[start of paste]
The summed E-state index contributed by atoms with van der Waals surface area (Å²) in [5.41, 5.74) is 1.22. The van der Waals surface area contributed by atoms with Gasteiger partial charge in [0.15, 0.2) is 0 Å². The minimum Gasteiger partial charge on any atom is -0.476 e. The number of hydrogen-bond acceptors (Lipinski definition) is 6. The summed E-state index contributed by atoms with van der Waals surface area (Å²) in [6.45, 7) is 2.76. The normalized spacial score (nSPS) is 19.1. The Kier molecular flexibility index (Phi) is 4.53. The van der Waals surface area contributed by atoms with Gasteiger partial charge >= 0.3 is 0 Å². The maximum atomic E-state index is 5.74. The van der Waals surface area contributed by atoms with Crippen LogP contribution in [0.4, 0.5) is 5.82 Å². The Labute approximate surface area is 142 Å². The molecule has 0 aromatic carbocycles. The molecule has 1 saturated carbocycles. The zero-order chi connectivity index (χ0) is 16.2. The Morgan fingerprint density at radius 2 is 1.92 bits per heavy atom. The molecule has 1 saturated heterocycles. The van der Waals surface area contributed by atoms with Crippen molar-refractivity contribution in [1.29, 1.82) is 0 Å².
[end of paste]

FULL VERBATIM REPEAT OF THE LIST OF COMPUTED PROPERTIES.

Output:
The summed E-state index contributed by atoms with van der Waals surface area (Å²) in [5.41, 5.74) is 1.22. The van der Waals surface area contributed by atoms with Gasteiger partial charge in [0.15, 0.2) is 0 Å². The minimum Gasteiger partial charge on any atom is -0.476 e. The number of hydrogen-bond acceptors (Lipinski definition) is 6. The summed E-state index contributed by atoms with van der Waals surface area (Å²) in [6.45, 7) is 2.76. The normalized spacial score (nSPS) is 19.1. The Kier molecular flexibility index (Phi) is 4.53. The van der Waals surface area contributed by atoms with Gasteiger partial charge >= 0.3 is 0 Å². The maximum atomic E-state index is 5.74. The van der Waals surface area contributed by atoms with Crippen LogP contribution in [0.4, 0.5) is 5.82 Å². The Labute approximate surface area is 142 Å². The molecule has 0 aromatic carbocycles. The molecule has 1 saturated carbocycles. The zero-order chi connectivity index (χ0) is 16.2. The Morgan fingerprint density at radius 2 is 1.92 bits per heavy atom. The molecule has 1 saturated heterocycles. The van der Waals surface area contributed by atoms with Crippen molar-refractivity contribution in [1.29, 1.82) is 0 Å².